“While traditional real estate is very paper based and involves a lot of third-party players, including brokers, escrow agents and banks, the blockchain allows people to transfer funds, property titles and data in a more peer-to-peer manner that is digital and open source,” said Ragnar Lifthrasir, the Southern California-based founder of the International Blockchain Real Estate Association (IBREA) and Velox.RE, a blockchain real estate startup focused on collecting real estate data and streamlining the title transfer process.
The cost savings come not only from cutting out these third parties, who need to be paid and can slow down the process, but also from reducing transaction fees to the 1% required for bitcoin transfers.
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Peer-to-peer digital transactions are especially compelling in markets where international sales are common because they’re instantaneous and remove the need for currency conversions and transfers between foreign banks, which can take weeks or in some cases months.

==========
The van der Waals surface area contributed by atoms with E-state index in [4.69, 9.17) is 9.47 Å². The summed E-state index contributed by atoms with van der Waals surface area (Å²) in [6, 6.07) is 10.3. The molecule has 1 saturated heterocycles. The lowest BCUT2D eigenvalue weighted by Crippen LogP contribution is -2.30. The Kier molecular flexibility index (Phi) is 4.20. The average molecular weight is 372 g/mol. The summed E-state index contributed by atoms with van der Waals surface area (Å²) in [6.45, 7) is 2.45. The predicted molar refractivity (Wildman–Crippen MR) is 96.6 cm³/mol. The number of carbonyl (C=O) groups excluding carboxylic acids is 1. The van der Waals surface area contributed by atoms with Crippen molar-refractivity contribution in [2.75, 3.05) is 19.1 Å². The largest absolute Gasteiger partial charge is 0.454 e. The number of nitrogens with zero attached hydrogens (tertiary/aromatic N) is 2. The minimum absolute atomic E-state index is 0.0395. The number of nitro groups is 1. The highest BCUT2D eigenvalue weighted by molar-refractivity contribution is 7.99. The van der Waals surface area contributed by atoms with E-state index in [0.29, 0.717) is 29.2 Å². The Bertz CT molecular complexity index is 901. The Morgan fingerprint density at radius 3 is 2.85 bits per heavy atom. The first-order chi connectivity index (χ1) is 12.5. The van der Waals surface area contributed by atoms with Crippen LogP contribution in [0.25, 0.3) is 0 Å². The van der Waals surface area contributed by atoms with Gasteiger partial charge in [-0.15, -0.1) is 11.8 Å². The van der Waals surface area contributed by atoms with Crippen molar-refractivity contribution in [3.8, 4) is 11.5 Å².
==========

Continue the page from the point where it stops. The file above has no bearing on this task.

“Cryptocurrencies enable the quick, frictionless transfer of value across the globe,” said Emin Gun Sirer, an associate professor of computer science and co-director of the Initiative for Cryptocurrencies and Smart Contracts at Cornell University. “This enables someone in Russia to be able to easily send bitcoins to purchase land in Belize.”
Since he announced that he’ll accept bitcoin for purchases in his East Village project a few days ago, Mr. Shaoul said he’s received dozens of emails and calls expressing interest from overseas buyers in China and other Asian countries.
Meanwhile Mr. Komaransky, who is selling his 9,400-square foot, seven-bedroom Miami property for $6.5 million—or the equivalent amount in bitcoins, Zcash or another digital currency—said that early interest in a bitcoin buy has come from South Americans.
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“They live in higher interest rate environments and don’t like to hold onto their nation’s currency,” Mr. Komaransky said. “But if they have some of their portfolio in bitcoins, they’re looking for new ways to spend it.”
But we’re not quite there yet